Even with a ceremony capped by the unprecedented spectacle of the wrong producers accepting the evening’s biggest award before realizing something was wrong, the true winners at this year’s Oscars remain the brands that best used the glamourous brand of publicity that can only be found on Hollywood’s biggest night.
According to social intelligence firm Talkwalker Inc., big-box-giant-turned-online-retail-upstart Wal-Mart Stores Inc. received the biggest boost of the night, with around 7000 mentions on social media and online between 7 PM ET and 6 AM the next morning.
The New York Times, which prominently aired its first television ad during the Oscars, came in second, followed by Rolex, Cadillac, and tech giants Samsung Electronics Ltd. and Google Inc.
Talkwalker noted that Walmart’s victory was buoyed by the fact that the company sponsored the Oscar’s red carpet interviews.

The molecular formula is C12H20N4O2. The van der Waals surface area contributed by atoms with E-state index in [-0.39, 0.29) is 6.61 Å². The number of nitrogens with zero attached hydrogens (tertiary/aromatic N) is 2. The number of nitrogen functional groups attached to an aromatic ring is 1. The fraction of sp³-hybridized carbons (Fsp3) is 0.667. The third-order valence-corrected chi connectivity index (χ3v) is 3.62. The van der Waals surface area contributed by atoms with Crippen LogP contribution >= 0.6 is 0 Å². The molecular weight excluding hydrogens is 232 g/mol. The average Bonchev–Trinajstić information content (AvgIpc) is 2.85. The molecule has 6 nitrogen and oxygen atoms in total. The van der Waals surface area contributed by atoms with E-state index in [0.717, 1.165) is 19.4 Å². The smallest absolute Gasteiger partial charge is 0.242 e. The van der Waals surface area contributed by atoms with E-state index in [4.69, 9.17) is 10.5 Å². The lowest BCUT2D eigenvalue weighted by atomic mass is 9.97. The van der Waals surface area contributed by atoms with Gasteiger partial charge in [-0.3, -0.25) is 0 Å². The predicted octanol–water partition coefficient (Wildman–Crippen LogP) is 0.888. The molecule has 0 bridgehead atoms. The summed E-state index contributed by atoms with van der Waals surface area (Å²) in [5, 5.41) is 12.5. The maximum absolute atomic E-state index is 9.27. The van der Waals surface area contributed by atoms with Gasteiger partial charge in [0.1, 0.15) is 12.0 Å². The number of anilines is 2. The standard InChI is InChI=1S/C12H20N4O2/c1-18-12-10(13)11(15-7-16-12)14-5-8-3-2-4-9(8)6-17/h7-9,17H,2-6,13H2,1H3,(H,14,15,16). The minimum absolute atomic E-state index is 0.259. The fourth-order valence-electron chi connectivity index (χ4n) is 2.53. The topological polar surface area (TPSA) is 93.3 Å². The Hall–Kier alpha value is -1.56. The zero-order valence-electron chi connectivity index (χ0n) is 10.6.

On the non-branded front Hollywood icon Warren Beatty, who found himself in the unenviable position of admitting that he and Bonnie and Clyde costar Faye Dunaway had mistakenly announced perceived frontrunner La La Land as this year’s Best Picture when it was actually low-budget coming-of-age drama Moonlight, received the highest number of mentions on social media – more than 200,000 – with these three tweets coming out on top.
Warren Beatty looking at the card trying to figure out how Emma Stone could win Best Picture pic.twitter.com/NkQrmYDHwg
— spencer claus (@spxncxrx) February 27, 2017
He wasn't even gonna read it y'all. Warren Beatty woke af.
— Jordan Peele (@JordanPeele) February 27, 2017
— Aaron Vallely (@Vallmeister) February 27, 2017
Finally, in a night that was lighter on anti-Trump material than many expected, host Jimmy Kimmel’s message to the U.S. president was by far the most retweeted message of the night, according to Twitter Inc.
Hey @realDonaldTrump u up?
— Jimmy Kimmel (@jimmykimmel) February 27, 2017